Most people strive to make their yards peaceful. A place of chirping birds and kids playing in the yard. But, not one of noisy neighbors and sounds of bustling traffic. Yet no yards are perfect. There is bound to be a honking car, a yelling couple or a unsightly neighboring yard. Thankfully a new trend called, “soundscaping” is restoring some serenity. 

Landscapers are using soundscaping to create quieter living spaces for homeowners. The effort to restore peaceful and more natural sounds like rolling leaves and dripping rain water is underway. Contractors are designing quieter spaces using trees to mute the noises.

Soundscaping to the Fullest

Massive walls and tall fences are a thing of the past. Walls are commonly used to soften freeway noises, but are not aesthetically pleasing. Vegetation is a good alternative for minimizing the background clatter. Not just any vegetation does the job though. Trees with lower, denser branches masks and deflects noises best. A commonly used tree are Evergreens. These are the preferred vegetative sound barriers because they are densely branched and are attractive year-round.

Other plants such as shrubs also help with noise pollution. Although shrubs are dense, they lack the height of a trees. Although, they do grow more quickly which can help intially before the tree grows to desired size. The plants you choose should not only serve for functionality but aesthetic appeal. Choose a plant based on the fruit, flowers, canopy shapes, fragrance and fall colors.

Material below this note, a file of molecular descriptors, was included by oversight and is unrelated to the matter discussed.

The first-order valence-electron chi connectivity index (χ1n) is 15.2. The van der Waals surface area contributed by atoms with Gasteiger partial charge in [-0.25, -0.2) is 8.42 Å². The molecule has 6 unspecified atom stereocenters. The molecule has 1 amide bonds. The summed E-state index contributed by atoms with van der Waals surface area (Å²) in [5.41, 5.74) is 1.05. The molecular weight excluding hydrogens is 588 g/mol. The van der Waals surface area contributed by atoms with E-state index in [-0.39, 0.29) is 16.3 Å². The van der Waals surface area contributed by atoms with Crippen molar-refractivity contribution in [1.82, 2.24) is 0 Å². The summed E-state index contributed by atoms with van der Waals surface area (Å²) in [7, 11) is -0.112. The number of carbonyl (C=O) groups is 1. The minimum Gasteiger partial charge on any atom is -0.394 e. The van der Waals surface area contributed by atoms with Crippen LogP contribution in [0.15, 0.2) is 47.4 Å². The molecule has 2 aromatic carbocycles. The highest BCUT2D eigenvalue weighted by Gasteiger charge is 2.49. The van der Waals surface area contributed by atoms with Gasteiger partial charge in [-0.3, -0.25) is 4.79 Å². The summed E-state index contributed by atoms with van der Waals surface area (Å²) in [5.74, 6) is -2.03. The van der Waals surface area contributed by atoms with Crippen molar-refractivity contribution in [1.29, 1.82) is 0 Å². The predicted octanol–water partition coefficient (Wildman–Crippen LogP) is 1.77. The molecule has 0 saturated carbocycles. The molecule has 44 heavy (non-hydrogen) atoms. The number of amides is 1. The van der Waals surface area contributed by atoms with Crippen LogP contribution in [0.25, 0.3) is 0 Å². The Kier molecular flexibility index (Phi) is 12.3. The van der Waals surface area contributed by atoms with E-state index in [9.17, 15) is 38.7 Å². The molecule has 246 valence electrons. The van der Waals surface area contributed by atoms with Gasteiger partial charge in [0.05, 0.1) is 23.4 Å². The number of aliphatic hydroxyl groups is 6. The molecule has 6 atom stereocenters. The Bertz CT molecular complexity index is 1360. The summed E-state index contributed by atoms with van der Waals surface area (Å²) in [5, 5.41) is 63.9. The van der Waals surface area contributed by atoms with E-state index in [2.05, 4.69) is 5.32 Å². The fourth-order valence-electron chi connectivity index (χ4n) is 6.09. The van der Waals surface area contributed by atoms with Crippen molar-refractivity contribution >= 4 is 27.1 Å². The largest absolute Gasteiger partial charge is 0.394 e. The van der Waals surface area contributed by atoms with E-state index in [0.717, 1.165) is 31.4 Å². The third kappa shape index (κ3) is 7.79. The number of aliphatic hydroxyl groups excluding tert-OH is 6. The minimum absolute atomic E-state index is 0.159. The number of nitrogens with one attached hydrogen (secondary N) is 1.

Add a screen of vegetation as a barrier for noise, privacy and aesthetics. Adding a water feature can also aid in killing unwanted noise. The sound of running water easily adds tranquility to a space.

Additional Benefits

In addition to being noise barriers, vegetation gives us green spaces that get us outside, encourages exercise, helps reduce stress levels, helps us concentrate better and feel less fatigue. Other benefits of trees are improvement of air quality. Trees absorb many of the air pollutants through their foliage.

The cooling shade from trees also provides economic benefits. Among other things, we don’t have to run our air conditioners as much.

To create these noise barriers you have to have space. In urban areas, where soundscaping is most needed, there often isn’t enough space for planting trees and shrubs between the noise source and homes, especially for trees with low-hanging foliage. On the upside, foliage, branches and trunks also do a decent job of dispersing sound energy, especially in the high frequency ranges.

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